Writing in the Mail, Yasmin Alibhai-Brown offers her insights into the problem with white working class children and how, she believes, learning about aspiration from immigrant families is the answer…
…I am an immigrant — born into the Asian community in Uganda — whose two children have done as well as I wished for them and better. But I am not gloating or triumphant.
As someone of the Left, I find this research data on ethnicity and achievement depressing and troubling.
Of course, poverty is a major factor in how well a child does at school — not eating properly, for example, affects concentration.
But, as Sir Michael emphasises, non-white families still seem able to get their children to strive and get good results.
Many highly successful black and Asian pupils from modest backgrounds who attended large comprehensive schools have gone on to make the very best of what was on offer.
The truth is that aspiration lifted them, made them fly.
Steve McQueen, the director of 12 Years A Slave that won a Best Picture Oscar, for example, went to Drayton Manor High, close to where I live in west London.
I know several high-achieving Caribbean men and women whose single mums taught them to work hard and be the best.
Ten years ago, Bangladeshis were near the bottom of the educational achievements list, yet now the children of waiters and takeaway owners from that community are entering Oxbridge and Parliament.
When I was young, my family was economically insecure, dysfunctional and unhappy. My mother was determined I would have a better, brighter life than she’d had.
‘Education,’ she used to say, ‘is a passport. Sometimes you cannot carry your money and possessions with you if you have to move to another country. But nobody can steal what you know, your exam results, your qualifications.’
Although her English wasn’t good, my mother would often turn up at my school in Kampala, Uganda, to talk to teachers about how I was doing, and discuss my best and worst subjects.
I was useless at maths and physics, so she got me extra lessons and paid for them by sewing shirts and dresses for teachers of those subjects.
Of course it was embarrassing, but I know her fervour drove me. That same spirit of aspiration and hard work is evident here, in Britain.
About ten years ago, a neighbour, a mother of Pakistani origin, begged me to teach her and her son English in the evenings.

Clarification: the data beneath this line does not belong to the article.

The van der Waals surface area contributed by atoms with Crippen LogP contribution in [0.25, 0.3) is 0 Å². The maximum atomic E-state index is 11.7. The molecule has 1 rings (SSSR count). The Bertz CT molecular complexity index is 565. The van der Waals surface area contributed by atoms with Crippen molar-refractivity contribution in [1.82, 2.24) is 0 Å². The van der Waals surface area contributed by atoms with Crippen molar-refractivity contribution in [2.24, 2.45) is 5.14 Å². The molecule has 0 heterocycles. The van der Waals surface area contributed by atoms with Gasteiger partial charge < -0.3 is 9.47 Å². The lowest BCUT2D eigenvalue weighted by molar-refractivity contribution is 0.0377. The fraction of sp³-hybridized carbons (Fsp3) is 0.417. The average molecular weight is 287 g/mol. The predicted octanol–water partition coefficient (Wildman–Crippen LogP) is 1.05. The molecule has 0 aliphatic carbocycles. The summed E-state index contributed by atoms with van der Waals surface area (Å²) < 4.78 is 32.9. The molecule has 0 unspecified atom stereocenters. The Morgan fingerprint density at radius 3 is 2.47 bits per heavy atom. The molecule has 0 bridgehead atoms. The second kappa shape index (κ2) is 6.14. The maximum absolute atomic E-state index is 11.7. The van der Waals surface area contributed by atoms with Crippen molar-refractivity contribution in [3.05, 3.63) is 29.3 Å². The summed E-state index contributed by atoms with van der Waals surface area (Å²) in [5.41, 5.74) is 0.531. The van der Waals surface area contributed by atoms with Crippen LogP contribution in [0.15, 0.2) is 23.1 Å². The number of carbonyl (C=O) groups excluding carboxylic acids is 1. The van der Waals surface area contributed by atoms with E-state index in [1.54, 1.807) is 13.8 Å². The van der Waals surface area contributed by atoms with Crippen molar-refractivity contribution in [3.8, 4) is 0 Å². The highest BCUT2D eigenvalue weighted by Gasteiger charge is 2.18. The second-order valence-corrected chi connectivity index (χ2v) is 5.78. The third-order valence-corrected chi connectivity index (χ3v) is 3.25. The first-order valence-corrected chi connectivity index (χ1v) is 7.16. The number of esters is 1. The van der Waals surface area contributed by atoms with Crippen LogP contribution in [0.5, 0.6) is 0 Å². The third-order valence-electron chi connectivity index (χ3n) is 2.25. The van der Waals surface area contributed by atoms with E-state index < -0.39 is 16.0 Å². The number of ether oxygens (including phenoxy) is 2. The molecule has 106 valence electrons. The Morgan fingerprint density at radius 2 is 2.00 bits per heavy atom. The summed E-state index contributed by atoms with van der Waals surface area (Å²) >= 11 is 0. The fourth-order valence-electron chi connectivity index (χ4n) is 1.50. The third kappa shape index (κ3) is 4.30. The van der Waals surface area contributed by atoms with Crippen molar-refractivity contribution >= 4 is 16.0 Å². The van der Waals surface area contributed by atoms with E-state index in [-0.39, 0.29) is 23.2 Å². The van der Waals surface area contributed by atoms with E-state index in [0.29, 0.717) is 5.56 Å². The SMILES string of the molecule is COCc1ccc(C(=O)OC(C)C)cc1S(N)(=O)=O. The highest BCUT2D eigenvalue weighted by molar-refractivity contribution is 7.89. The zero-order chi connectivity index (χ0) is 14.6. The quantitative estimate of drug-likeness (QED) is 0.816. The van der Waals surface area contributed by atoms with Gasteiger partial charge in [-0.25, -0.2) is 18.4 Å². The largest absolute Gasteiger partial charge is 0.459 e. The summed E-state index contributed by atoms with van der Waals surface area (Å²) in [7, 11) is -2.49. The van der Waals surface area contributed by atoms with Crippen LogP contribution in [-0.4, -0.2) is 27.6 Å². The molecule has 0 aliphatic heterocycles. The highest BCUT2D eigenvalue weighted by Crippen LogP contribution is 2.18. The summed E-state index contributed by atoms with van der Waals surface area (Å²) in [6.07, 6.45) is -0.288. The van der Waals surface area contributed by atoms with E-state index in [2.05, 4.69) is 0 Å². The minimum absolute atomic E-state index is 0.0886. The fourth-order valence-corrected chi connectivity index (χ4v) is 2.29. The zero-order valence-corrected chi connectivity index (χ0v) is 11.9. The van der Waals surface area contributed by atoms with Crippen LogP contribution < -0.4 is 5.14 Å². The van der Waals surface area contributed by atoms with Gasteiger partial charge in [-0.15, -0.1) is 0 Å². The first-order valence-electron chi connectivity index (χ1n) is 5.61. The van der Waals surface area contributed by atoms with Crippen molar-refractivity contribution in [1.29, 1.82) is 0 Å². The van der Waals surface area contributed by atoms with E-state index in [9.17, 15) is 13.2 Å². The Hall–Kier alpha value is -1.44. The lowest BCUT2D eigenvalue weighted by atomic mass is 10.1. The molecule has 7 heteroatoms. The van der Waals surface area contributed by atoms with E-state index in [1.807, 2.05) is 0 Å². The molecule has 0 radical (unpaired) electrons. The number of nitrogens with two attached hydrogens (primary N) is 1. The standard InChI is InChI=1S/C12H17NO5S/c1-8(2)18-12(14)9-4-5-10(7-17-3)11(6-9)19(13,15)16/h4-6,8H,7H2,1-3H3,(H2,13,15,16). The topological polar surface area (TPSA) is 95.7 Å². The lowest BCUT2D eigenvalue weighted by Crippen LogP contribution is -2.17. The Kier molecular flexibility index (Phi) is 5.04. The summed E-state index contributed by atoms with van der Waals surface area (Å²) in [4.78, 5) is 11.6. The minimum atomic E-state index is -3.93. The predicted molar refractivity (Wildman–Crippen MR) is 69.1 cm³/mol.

In exchange, she made me lovely food and even offered to clean my house — an offer I declined.
She was a fast learner and her son, Akil, is now studying for a degree in medicine.
We migrants are these days resented by many in this country, but as Sir Michael says, we have much to offer this nation.
I have mentored white working-class children whose families had no faith at all in education. They simply didn’t see the point. I can’t understand this indifference, this apparent inability to understand how learning — rather than becoming a celebrity or winning the Lottery — paves the way to a better life…
I have another — more radical — suggestion. As most migrants have a very strong work ethic, ambition and faith in education, we should arrange for white working-class children to live with such families during holidays…
More at: I’ll show you how to teach white working class kids! The irony is devastating. Immigrant YASMIN ALIBHAI-BROWN reveals how Asian values could prevent indigenous British children coming bottom of the class
This under-performance of white working class children is fascinating because the reason must surely come down to attitudes and values rather than anything else because factors such as poverty, schools attended and teaching received apply across all ethnic groups. Is Yasmin Alibhai-Brown therefore right to suggest it is a fundamental lack of faith in education that is causing the problems? If so, how can such a culture be challenged and changed? Please give your thoughts and feedback in the comments or via Twitter…